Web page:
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Pfizer, Moderna COVID-19 vaccines could possibly be available in India through COVAX route

India is eligible to get COVID-19 vaccines from COVAX for vaccinating about 20 percent of its population.

January 25, 2021 / 05:08 PM IST

With Pfizer signing the deal with COVAX, and Moderna in talks, the possibility of these two vaccines becoming available to the public in India and other low middle income countries (LMIC), may soon become reality.

COVAX is a global initiative coordinated by Gavi, the Vaccine Alliance, the Coalition for Epidemic Preparedness Innovations (CEPI) and the World Health Organization (WHO) to provide equal access to COVID-19 vaccines for 92 LMIC countries. India is eligible to get COVID-19 vaccines from COVAX for vaccinating about 20 percent of its population. India has begun the first wave of COVID-19 vaccinations to inoculate three crore healthcare and frontline workers, using Serum Institute of India's (SII) Covishield and Bharat Biotech's Covaxin.

Read here on the status check on COVID-19 vaccines in the pipeline for India over next six months

Pfizer and BioNTech on January 22 said they have signed an advanced purchase agreement with COVAX for up to 40 million doses of COVID-19 vaccine in 2021, subject to the execution of additional agreements under the COVAX structure.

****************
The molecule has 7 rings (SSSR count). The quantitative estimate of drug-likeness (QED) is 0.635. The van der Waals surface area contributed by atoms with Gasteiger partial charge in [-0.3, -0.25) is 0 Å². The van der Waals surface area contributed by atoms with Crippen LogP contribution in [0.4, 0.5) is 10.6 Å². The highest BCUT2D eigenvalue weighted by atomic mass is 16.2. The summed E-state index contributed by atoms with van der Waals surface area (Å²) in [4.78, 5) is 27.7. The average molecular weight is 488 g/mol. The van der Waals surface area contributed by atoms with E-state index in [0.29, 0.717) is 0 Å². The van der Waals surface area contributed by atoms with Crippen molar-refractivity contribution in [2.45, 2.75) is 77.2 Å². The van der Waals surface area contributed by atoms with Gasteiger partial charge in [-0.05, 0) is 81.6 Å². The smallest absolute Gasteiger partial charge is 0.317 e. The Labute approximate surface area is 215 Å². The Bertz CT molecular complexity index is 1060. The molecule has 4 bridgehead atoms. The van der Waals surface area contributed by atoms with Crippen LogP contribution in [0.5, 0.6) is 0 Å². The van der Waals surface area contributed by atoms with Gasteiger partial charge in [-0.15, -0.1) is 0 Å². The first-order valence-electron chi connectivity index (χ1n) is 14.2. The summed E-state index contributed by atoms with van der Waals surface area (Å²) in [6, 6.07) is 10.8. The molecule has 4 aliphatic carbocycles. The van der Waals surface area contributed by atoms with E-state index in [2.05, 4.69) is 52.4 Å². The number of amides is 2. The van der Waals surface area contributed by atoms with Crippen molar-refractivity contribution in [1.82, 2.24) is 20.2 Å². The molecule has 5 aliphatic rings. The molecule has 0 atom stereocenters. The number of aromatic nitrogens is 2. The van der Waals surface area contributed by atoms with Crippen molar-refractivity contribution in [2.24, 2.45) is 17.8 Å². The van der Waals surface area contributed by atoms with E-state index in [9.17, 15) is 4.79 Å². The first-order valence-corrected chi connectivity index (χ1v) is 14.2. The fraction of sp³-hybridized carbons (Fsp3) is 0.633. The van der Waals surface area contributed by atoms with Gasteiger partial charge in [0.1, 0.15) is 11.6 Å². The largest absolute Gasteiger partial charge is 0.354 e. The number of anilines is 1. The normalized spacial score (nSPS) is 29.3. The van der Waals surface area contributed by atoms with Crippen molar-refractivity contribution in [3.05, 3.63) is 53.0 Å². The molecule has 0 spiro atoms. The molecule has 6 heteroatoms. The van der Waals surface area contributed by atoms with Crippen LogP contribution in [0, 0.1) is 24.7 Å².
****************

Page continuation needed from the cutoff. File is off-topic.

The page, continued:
Neither Pfizer nor COVAX have provided the procurement price details of the vaccine.


COVID-19 Vaccine

Frequently Asked Questions

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How does a vaccine work?

A vaccine works by mimicking a natural infection. A vaccine not only induces immune response to protect people from any future COVID-19 infection, but also helps quickly build herd immunity to put an end to the pandemic. Herd immunity occurs when a sufficient percentage of a population becomes immune to a disease, making the spread of disease from person to person unlikely. The good news is that SARS-CoV-2 virus has been fairly stable, which increases the viability of a vaccine.

How many types of vaccines are there?

There are broadly four types of vaccine — one, a vaccine based on the whole virus (this could be either inactivated, or an attenuated [weakened] virus vaccine); two, a non-replicating viral vector vaccine that uses a benign virus as vector that carries the antigen of SARS-CoV; three, nucleic-acid vaccines that have genetic material like DNA and RNA of antigens like spike protein given to a person, helping human cells decode genetic material and produce the vaccine; and four, protein subunit vaccine wherein the recombinant proteins of SARS-COV-2 along with an adjuvant (booster) is given as a vaccine.

What does it take to develop a vaccine of this kind?

Vaccine development is a long, complex process. Unlike drugs that are given to people with a diseased, vaccines are given to healthy people and also vulnerable sections such as children, pregnant women and the elderly. So rigorous tests are compulsory. History says that the fastest time it took to develop a vaccine is five years, but it usually takes double or sometimes triple that time.

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Cold storage barrier

The Pfizer-BioNTech vaccine has already received emergency use listing from the WHO. Pfizer said it will work with the countries to put in place cold chain requirements for the rollout of the vaccines.